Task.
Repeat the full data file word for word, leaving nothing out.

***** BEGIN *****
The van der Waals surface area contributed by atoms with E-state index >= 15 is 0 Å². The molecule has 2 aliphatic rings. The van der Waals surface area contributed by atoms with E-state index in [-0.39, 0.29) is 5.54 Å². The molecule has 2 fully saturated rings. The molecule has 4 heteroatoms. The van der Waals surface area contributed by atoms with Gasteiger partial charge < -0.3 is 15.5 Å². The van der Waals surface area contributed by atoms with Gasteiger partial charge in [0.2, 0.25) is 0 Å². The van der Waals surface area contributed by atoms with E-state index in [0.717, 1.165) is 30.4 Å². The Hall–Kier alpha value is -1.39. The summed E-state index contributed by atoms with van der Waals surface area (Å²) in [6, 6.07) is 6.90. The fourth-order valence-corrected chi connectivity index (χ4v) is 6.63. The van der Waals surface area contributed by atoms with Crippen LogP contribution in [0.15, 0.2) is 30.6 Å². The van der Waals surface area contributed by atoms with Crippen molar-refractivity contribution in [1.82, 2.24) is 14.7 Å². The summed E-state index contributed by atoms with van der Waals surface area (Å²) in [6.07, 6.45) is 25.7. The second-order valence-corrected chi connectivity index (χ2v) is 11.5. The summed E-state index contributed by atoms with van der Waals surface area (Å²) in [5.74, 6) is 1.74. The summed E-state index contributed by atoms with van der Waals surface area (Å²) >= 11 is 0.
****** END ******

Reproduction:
The van der Waals surface area contributed by atoms with E-state index >= 15 is 0 Å². The molecule has 2 aliphatic rings. The van der Waals surface area contributed by atoms with E-state index in [-0.39, 0.29) is 5.54 Å². The molecule has 2 fully saturated rings. The molecule has 4 heteroatoms. The van der Waals surface area contributed by atoms with Gasteiger partial charge < -0.3 is 15.5 Å². The van der Waals surface area contributed by atoms with Gasteiger partial charge in [0.2, 0.25) is 0 Å². The van der Waals surface area contributed by atoms with E-state index in [0.717, 1.165) is 30.4 Å². The Hall–Kier alpha value is -1.39. The summed E-state index contributed by atoms with van der Waals surface area (Å²) in [6, 6.07) is 6.90. The fourth-order valence-corrected chi connectivity index (χ4v) is 6.63. The van der Waals surface area contributed by atoms with Crippen LogP contribution in [0.15, 0.2) is 30.6 Å². The van der Waals surface area contributed by atoms with Crippen molar-refractivity contribution in [1.82, 2.24) is 14.7 Å². The summed E-state index contributed by atoms with van der Waals surface area (Å²) in [6.07, 6.45) is 25.7. The second-order valence-corrected chi connectivity index (χ2v) is 11.5. The summed E-state index contributed by atoms with van der Waals surface area (Å²) in [5.74, 6) is 1.74. The summed E-state index contributed by atoms with van der Waals surface area (Å²) >= 11 is 0.